In the current study a further differentiated minority stress model is proposed (Fig 1). The authors suggest that victimization, rejection sensitivity, and internalized homonegativity are gay-related minority stressors that predict problems in mental health positively. The authors further predict that the effects of minority stressors on mental health problems are lessened by group-level coping and social support. Group-level coping will be operationalized with disclosure, homopositivity, gay affirmation, gay rights support, and gay rights activism. The construct disclosure assesses whether gay men disclosed their sexual orientation to family members, friends, and others [12]. In contrast to Meyer [10], the authors of the current study suppose that disclosing one’s sexual orientation is a group-level coping variable, since disclosure might enable gay men to speak freely about themselves and develop more intimate relationships to friends or partners. Thus, disclosure could prove relevant when exposed to stress. The construct homopositivity captures whether responders agree with positive stereotypes of gay men [26], whereas gay affirmation describes whether they evaluate their gay identity positively and how important it is for them [14]. The current authors suggest that both variables are group-level coping variables, since they enable gay men to develop a positive gay identity which could help to tolerate stress. Gay rights support refers to the responders’ opinion that gay men should have the same rights as heterosexual men [27]. Gay rights activism describes the active behavioral component of gay rights support: it captures whether gay men engage in actions which favor gay rights improvement, such as demonstrating for gay rights [28]. Gay rights support and gay activism are conceptualized as group-level coping variables, since they might enable gay men to change their situation, get a higher social status, and be more tolerant to stress. While Folkman, Lazarus, Gruen, and DeLongis [29] measured coping with variables that assessed “coping and behavioral strategies that people use to manage internal and external demands in a stressful encounter”, it is still unknown whether group-level coping variables are used as a response to stress or if they are unconnected. Nevertheless we suggest that disclosure, homopositivity, gay affirmation, gay rights support, and gay rights activism are connected to the group-level coping variables used by Szymanski and Owens [24] and that they might enable an adaptive coping with stress. Social support is conceptualized as both gay social support and non-gay social support. While gay social support is operationalized as the total number of gay supports, which the individual has, non-gay social support is operationalized as the total number of non-gay supporters (such as women, heterosexual men, or bisexual men), which the individual has. Although satisfaction with heterosexual and sexual minority support was found to be similar among elderly lesbians, gay men, and bisexuals [30], it remains unclear whether there are different effects of gay and non-gay support on the mental health of gay men. Mental health problems are operationalized with the total number of mental health symptoms (such as depression and anxiety symptoms).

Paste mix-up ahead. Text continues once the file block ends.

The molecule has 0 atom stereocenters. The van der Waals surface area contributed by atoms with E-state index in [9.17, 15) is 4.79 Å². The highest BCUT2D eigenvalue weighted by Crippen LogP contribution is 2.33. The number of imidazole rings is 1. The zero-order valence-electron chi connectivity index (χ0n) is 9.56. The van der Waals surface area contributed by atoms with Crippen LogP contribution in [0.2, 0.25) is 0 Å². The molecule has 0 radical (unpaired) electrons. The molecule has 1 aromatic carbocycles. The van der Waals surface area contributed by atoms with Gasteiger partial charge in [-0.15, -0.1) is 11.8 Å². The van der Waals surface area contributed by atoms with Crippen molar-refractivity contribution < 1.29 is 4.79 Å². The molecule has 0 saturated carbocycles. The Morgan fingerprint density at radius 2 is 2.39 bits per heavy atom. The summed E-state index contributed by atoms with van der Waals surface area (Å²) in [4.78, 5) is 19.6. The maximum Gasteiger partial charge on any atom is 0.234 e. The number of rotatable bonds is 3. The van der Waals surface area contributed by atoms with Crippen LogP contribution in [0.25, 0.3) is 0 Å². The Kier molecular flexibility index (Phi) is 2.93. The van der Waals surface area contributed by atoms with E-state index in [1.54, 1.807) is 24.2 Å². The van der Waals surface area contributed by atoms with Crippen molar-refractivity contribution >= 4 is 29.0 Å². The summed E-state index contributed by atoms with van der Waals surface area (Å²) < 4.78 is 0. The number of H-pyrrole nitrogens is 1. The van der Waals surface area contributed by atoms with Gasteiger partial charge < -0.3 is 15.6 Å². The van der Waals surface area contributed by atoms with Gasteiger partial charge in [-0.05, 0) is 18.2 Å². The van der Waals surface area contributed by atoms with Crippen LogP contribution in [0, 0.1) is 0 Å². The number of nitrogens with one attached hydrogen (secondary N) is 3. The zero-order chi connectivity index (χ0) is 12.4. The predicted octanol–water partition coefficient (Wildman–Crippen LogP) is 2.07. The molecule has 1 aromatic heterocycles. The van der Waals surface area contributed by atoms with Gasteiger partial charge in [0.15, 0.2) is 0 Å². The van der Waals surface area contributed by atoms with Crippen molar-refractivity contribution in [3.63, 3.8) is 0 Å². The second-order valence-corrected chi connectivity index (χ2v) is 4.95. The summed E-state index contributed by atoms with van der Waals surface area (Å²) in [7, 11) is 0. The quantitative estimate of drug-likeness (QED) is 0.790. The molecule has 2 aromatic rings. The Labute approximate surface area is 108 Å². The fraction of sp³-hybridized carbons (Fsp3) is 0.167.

In summary, we propose a minority stress model based on Meyer [10] but with some changes. The current minority stress model includes a number of minority stressors, group-level coping variables, social support variables, and mental health. We want to investigate whether minority stressors predict mental health problems and whether group-level coping and social support moderates these predictions.

Method

The study was approved by the Ethics Committee of the Department of Psychology at the Philipps University Marburg. In the first page of the study participants were informed about the questionnaire (including conditions of participation, anonymity issues, data protection, and duration). They were asked for informed consent by choosing between two online answering options ("Yes, I agree with the conditions" or "No, I do not agree with the conditions"). Only those who provided informed consent were forwarded to the questionnaire. This method of providing online informed consent was approved by the Ethics Committee of the Department of Psychology at the Philipps University Marburg.